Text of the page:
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Bauer Martinez Studios presents
"When you've got them by the balls, their hearts and minds will follow."
DVD ReviewLand of the Blind desperately wants to be a movie of ideas. That ambition alone is rare and welcome enough to commend the effort of writer and first-time feature director (and former Airborne Ranger) Robert Edwards. Unfortunately, while there is a good deal of style here, the ideas onscreen aren’t as original or nearly as clever, one suspects, as Edwards believes they are.
Land takes place sometime around now, but in a surreal, almost comic-book inspired fictional nation with elements of Augusto Pinochet's Chile, Franco's Spain, and, most boldly, pre-revolutionary France. Donald Sutherland is Thorne, an articulate and sympathetic prisoner of conscience under the fascist regime led by Maximilian II. Ralph Fiennes is a guard and soldier who comes to form an ideological bond with his charge. From the simple premise there is an interesting turn when it becomes clear that even humble scholar Thorne may not be immune to the corrupting influence of power. In the first segment Edwards uses some really wild visual touches along with pretty broad satire, but the two leads, among the most reliable actors of their respective generations, keep the proceedings anchored nicely. It never hurts to cast Donald Sutherland as a bad guy, as he's never been an actor to telegraph wickedness. Lara Flynn Boyle is on hand as well, but is more or less wasted as the film's Lady MacBeth in just a few short scenes.
There's an energy early on, a directorial gustiness, and some really lovely camerawork that are admirable. No subtlety is on display, nor is any really intended. The mix of genres and styles, though, is distancing. It’s visually interesting to imagine a nation of modern, television-obsessed Americans under a Mussollini-looking leader with powdered-wig-headed retainers, but none of it quite meshes into a cohesive world. It just never feels complete or quite whole. Despite the best efforts of a couple of great actors, there never came a point where I really cared about these people or their country. By about the mid-way point, the outcome seems clear and the movie has made its point, and frustratingly it's also around this time that everything becomes extremely important. The speeches become grander, the pronouncements more intense—suddenly, everything is to be taken very, very seriously. It's a bit of a bore, really, and I could have forgiven Land everything but this. Ultimately, the movie's fatal flaw lies in its inability to stretch a couple of neat ideas to feature length. At an hour, this could have worked—there just wasn’t a full movie here. I'll be interested to see what director Edwards comes up with in the future. I'd bet there's a good flick in him, but Land isn't really it.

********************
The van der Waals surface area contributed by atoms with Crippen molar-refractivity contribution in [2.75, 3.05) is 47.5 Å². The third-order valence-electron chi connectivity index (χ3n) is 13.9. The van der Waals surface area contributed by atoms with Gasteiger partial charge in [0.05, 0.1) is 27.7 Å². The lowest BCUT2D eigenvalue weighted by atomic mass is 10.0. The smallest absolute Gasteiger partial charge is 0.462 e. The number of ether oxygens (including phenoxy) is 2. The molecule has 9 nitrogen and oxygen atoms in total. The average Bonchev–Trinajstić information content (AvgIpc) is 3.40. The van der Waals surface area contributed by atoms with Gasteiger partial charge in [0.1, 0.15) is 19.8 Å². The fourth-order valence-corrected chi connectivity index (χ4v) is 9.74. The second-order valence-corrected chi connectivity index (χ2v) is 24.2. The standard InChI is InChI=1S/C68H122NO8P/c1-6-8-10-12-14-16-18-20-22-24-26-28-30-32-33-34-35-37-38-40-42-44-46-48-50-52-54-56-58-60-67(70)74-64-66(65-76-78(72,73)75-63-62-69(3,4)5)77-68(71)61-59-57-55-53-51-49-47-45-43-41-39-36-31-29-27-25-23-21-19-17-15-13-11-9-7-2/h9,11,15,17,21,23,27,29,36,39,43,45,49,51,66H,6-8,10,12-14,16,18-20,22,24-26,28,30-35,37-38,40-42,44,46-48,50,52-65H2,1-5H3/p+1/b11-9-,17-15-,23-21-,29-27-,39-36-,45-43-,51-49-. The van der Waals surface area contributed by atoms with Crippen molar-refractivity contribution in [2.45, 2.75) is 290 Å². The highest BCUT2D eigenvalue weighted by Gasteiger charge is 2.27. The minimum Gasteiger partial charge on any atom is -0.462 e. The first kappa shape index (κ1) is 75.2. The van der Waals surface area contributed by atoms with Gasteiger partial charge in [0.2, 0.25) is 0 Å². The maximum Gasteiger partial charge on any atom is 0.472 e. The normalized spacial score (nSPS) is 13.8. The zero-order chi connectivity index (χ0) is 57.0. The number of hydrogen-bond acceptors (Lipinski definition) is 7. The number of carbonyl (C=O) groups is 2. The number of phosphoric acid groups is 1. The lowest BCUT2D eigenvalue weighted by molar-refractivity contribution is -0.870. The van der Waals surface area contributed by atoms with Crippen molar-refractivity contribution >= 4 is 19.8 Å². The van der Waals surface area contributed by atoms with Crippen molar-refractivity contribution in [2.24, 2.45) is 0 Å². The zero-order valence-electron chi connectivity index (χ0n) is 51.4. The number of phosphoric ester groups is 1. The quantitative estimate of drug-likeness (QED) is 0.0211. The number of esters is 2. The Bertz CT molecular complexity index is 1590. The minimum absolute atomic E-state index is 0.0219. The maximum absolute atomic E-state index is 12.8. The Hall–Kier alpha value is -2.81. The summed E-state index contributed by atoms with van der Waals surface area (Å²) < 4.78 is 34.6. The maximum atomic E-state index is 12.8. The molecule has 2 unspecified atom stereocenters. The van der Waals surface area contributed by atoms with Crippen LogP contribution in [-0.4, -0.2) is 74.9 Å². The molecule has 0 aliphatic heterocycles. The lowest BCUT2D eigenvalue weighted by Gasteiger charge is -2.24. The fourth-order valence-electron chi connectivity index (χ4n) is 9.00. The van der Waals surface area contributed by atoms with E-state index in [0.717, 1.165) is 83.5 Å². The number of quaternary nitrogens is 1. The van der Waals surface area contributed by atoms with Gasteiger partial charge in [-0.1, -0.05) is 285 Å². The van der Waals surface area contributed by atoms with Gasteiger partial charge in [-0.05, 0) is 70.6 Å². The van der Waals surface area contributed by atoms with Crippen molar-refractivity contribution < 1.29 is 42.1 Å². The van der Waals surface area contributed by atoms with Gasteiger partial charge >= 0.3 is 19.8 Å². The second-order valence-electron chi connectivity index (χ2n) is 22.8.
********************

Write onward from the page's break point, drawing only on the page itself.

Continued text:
Rating for Style: B
Rating for Substance: C+
Image Transfer Review: The transfer here works well, and that's a very good thing. The film has a lot of contrast and a broad color palette, and a washed out transfer could have killed some nice visuals. There's no obvious grain or haloing—very nice job.
Image Transfer Grade: A
Audio Transfer Review: The audio transfer also works pretty well, although it's not a knockout. There's a lot of dialogue (and speechifying, for that matter), so there aren't a lot of scenes that would really serve to show off the full speaker range. In some of the scenes between Fiennes as guard and Sutherland in his prison cell, the soundtrack makes good use of the surround to create a feeling of depth; a nice touch.
Audio Transfer Grade: A-
Disc ExtrasStatic menu with music
Scene Access with 12 cues
1 Original Trailer(s)
1 Other Trailer(s) featuring The Groomsmen
Packaging: Keep Case
Extras Review: There's not much here. We get the movie’s theatrical trailer along with the ten-minute making of, Anatomy of a Thriller: Behind the Scenes. It’s a few talking heads and some production footage. It does provide a bit of insight into director Edward’s intentions, though only fleetingly.
Extras Grade: C+
Final CommentsLand of the Blind starts out with some guts and quickly loses steam, going on long after its point has been made. It's pretty frustrating, but it might (emphasis on might) be worth checking out just to get a taste of that early energy. There's an amateur chef at work here, gleefully throwing his favorite ingredients into a pot. The finished dish is overcooked, and a bit of a mush, but for a time it's a blast to share his enthusiasm.
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